Asmara | A Hidden Architectural Gem

Aptly, the first post for Another Africa should be about the city of Asmara where the seed for the project found nurturing ground.  I was amazed to find out that along with Tel Aviv,  Miami South Beach and Napier, Asmara has one of the worlds largest collections of modernist and art deco architecture.

Though the city is in decay the buildings still speak elegantly of their former glory.

Cinema Impero on Harnet Avenue

Cinema Impero on Harnet Avenue.

Cinema Impero - Cafe

Cafe at Cinema Impero on Harnet Avenue.

Asmara Swimming Pool originally called Piscina Asmara on Via Bottego

Asmara Swimming Pool originally called Piscina Asmara on Via Bottego.

Asmara Swimming Pool originally called Piscina Asmara on Via Bottego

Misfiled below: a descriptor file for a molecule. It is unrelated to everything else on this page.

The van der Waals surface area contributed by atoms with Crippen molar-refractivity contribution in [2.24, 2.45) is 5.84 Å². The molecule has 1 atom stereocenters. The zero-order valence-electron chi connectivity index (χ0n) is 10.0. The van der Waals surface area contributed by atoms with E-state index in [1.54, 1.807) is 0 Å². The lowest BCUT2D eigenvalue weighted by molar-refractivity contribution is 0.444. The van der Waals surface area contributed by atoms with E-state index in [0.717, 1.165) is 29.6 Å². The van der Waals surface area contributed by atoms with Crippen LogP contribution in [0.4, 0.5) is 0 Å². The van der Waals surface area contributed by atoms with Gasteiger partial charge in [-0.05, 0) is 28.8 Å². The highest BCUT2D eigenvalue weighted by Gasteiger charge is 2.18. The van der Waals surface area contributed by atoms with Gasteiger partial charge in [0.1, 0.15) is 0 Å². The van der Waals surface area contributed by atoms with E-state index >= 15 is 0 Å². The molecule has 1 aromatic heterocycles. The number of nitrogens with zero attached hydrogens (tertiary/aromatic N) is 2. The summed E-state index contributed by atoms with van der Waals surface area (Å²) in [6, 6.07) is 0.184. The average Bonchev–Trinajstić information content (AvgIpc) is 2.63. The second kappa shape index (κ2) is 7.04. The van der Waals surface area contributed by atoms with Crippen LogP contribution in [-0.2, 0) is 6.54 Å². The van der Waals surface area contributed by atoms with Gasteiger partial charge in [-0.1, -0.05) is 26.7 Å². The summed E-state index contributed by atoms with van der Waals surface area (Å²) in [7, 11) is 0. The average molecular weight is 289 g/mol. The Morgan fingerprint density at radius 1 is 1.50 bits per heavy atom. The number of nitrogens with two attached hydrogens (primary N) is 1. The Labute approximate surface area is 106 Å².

Asmara Swimming Pool originally called Piscina Asmara on Via Bottego.

Asmara Swimming Pool - Exterior View

Asmara Swimming Pool – Exterior View

Fiat Tagliero on Mereb Street Sematat Avenue

Fiat Tagliero on Mereb Street Sematat Avenue.

Fiat Tagliero Service Station

Fiat Tagliero on Mereb Street Sematat Avenue.

For a little insight into the city, read Jeffrey Gettleman’s editorial piece from The New York Times titled  Recalling La Dolce Vita in Eritrea(Oct 2008). If you have a keen interest in the architectural history of the city the book Asmara: Africa’s Secret Modernist City is the perfect read. More images from this book to come soon. In the meantime, a selection of some of my favorite buildings.

 

[Imgs courtesy of Acasad]

Last but not least, for those of you curious about where exactly Asmara is located on the African continent.

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